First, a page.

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Elizabeth Cooney is a health reporter for the Worcester Telegram & Gazette.
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Short White Coat blogger Jennifer Srygley
Wednesday, July 18, 2007
Short White Coat: To care intensively
Short White Coat is a blog written by fourth-year Harvard medical student Jennifer Srygley. Her posts appear here as part of White Coat Notes. E-mail Jennifer at email@example.com.
The intensive care unit is the most aptly named wing of any hospital. Everything about the ICU at Childrenís Hospital Boston is intense: the patients are acutely ill and many require the simultaneous monitoring of each breath and heartbeat. Caring for these patients is intellectually and emotionally demanding for the nurses and doctors.
Many of the patients in the ICU are intubated and sedated and therefore unable to speak. As a student, I visit and examine the patients I am following before rounds every morning. This ritual of pre-rounding is usually my favorite part of the day -ó a chance to chat with the patients in order get to know them better, and also an opportunity to practice my physical exam skills.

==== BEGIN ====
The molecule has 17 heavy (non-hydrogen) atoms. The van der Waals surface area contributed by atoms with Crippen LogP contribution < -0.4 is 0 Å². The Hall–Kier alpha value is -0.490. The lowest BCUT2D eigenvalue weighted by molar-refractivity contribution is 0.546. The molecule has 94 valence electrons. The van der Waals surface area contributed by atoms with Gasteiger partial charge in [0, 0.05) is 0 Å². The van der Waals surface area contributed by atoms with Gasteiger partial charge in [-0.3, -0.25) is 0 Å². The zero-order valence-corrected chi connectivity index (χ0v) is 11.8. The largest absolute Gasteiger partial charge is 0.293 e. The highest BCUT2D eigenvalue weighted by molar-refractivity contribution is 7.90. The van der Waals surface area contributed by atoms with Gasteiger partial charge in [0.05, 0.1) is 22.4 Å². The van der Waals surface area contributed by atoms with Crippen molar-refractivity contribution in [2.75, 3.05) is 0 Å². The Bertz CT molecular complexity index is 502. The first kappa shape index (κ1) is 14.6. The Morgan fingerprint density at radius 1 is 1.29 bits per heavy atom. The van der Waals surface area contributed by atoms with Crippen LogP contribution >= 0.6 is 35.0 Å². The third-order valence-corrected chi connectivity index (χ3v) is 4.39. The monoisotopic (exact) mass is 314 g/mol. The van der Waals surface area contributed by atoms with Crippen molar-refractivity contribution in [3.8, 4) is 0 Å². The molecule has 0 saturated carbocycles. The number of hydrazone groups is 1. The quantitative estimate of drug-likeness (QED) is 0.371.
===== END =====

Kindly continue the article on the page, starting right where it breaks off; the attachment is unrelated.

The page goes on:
Pre-rounding in the ICU, however, is different. One of the patients I am following is recovering from a neurologic injury so severe that she is unable to talk to me or even to open her eyes by herself. In the absence of speech, the many monitors chirp her progress. While in many instances the physical exam during pre-rounding feels perfunctory, in the ICU the physical exam is one of the few windows into a patientís overall condition. I shine a light into my patientís eyes and watch her pupils constrict, a reflex that reveals that the nerves that sense light and cause the pupil to get smaller are intact along their entire tract in the brain. Wielding only a red rubber hammer, I document the reflexes in her arms and legs. I am meticulous, because the smallest change in her physical exam could be the symptom of a larger change in her brain or other vital organ.
In the ICU, lifesaving drugs and advanced technology help keep my patient alive, but as one of her caregivers, all I can do is monitor her progress and wait and hope for her to get better. More than the machines or the array of illnesses, I think it is the collective waiting and hoping of parents and nurses and doctors that makes the intensive care unit so intense.